When Joe Biden emerged from his home on Monday to lay a wreath at a veterans memorial in Delaware, he was wearing a plain black face mask. A lot of people saw a dignified expression of leadership and compassion. Critics of the former vice president saw a muzzle.

No one looks particularly handsome or comely wearing a face mask. But aesthetics are not simply about whether something looks good; they aren’t defined using only a single, isolated metric. Aesthetics are a complicated mixture of context and intent, timing and personage. And by those measures, Biden looked magnificent.

His arrival at the Delaware Memorial Bridge Veteran’s Memorial Park marked his first public excursion from his neighborhood in two months. He was wearing an ink-colored suit and crisp shirt. His tie was midnight blue with red-and-white diagonal stripes cutting through a print featuring the seal of the United States in gold. A politician’s flag pin was attached to his lapel. His signature Ray-Ban aviators were perched on his nose because Biden is still Biden.

His wife, Jill, accompanied him and she was in a slim skirt and matching top. The somber colors of her ensemble coordinated with his. She, too, wore a black face mask.

Their attire was considered and discreet for the occasion and for the images that would be broadcast around the world. Each detail indicated that they’d consulted each other and acted in agreement. They were dressed to convey calm, respect and quiet reflection.

And that included wearing masks — simple, functional and uncomfortable, as masks can be. They were surrounded by security and staff with similar face coverings. The Bidens didn’t exempt themselves from the rules. They didn’t position themselves as the VIPS who others are charged with protecting but who won’t make an effort to reciprocate the consideration.

The Bidens underscored the importance of community on a day when Americans recall how previous generations acted selflessly, when they remember what their own kin voluntarily gave up to protect the home front. The Bidens wore masks on a day when the country was not merely thinking about the lives lost in decades past but also those that have been lost in the past few months — nearly 100,000 gone.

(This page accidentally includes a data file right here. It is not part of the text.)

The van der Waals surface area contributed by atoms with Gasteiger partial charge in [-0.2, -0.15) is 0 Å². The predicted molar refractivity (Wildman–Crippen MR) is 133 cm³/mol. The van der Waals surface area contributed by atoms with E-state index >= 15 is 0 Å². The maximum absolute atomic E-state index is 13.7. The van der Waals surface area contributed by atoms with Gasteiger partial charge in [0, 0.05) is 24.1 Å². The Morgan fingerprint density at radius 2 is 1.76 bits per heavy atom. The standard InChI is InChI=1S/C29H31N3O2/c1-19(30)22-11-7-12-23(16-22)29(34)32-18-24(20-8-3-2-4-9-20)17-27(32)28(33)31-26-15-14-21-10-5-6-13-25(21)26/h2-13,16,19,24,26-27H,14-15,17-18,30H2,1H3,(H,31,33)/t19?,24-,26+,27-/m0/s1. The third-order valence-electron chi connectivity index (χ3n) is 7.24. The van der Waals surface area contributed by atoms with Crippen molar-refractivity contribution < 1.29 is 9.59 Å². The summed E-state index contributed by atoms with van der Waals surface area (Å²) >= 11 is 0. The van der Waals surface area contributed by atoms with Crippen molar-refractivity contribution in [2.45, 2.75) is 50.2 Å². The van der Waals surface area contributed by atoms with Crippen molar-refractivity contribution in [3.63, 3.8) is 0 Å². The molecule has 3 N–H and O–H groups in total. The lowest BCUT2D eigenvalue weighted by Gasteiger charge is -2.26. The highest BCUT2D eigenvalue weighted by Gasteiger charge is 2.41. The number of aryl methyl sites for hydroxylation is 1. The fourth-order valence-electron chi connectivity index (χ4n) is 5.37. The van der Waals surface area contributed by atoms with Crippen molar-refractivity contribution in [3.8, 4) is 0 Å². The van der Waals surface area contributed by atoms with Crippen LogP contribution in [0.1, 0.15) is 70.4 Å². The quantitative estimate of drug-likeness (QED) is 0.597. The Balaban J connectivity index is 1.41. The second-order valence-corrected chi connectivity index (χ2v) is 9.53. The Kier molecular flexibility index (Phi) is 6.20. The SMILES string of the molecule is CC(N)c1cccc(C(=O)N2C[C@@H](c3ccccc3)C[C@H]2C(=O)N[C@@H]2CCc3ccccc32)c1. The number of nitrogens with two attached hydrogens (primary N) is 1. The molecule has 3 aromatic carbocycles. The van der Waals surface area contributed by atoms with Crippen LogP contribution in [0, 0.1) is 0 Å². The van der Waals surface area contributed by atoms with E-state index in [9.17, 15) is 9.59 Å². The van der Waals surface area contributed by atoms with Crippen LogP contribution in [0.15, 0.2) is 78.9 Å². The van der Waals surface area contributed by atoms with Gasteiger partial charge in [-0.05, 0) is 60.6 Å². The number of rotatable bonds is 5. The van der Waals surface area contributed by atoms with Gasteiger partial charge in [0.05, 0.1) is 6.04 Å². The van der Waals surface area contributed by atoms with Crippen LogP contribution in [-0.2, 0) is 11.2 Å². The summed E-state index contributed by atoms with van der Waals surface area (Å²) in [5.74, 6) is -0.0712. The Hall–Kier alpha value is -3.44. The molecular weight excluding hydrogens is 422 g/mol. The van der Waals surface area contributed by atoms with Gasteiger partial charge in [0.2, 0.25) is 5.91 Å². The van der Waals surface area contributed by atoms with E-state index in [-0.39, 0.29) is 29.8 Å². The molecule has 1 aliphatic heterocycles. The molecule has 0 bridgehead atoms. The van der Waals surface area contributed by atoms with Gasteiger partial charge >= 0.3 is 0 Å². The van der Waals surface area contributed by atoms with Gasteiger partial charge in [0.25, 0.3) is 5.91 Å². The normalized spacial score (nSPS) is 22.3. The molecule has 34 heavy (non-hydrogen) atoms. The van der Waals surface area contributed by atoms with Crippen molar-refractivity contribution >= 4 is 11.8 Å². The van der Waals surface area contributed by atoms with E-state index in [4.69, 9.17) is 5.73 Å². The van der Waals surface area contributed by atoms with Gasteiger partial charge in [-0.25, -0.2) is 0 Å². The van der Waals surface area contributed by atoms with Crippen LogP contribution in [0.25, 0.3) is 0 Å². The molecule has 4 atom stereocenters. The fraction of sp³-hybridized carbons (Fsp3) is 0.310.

As he paid his respects, Biden shook his fist in a show of strength. He saluted and thanked veterans for their service from a scientifically approved distance — a stance that was, in effect, in service to others.

In a setting that memorialized those who made such tremendous sacrifices, wearing a mask is almost a laughable gesture. But at least it’s something.

The Bidens brought a wreath of white flowers that were striking because of everything they were not: emblazoned with a flag or red, white and blue ribbons, loudly nationalistic or exuberantly militaristic. They were respectful, but not grand. They were more intimate and human-scale than those that are often laid in observation of Memorial Day. They weren’t flowers symbolic of a country as some sort of glittery brand; instead, they were symbolic of the simplicity of our humanity.

President Trump laid a patriotically bedecked wreath at Arlington National Cemetery — or to be more precise, he patted a wreath that was positioned there. He was not wearing a face mask, nor was first lady Melania Trump despite having publicly encouraged others to do so.

For some on social media, the question of the day was whether Biden looked presidential in his mask. Did he look strong and capable or did he look weak and fearful? The answer depends on how one defines the role of the president in challenging times.

If one believes that a president presides over an inanimate brand — a version of America that is little more than chest-thumping, cheerleading, love letters to Wall Street and empty boasts about exceptionalism — then a mask is decidedly off message. But if a president’s role is to lead a fearful, confused populace, if his task is to remind a nation of its proven capacity to coalesce in difficult times — to sacrifice and move forward — then a mask is not a muzzle.

It’s a powerful, evocative rallying cry.

White House press secretary Kayleigh McEnany on May 26 said President Trump's retweet was not meant to shame former vice president Joe Biden for wearing a mask. (The Washington Post)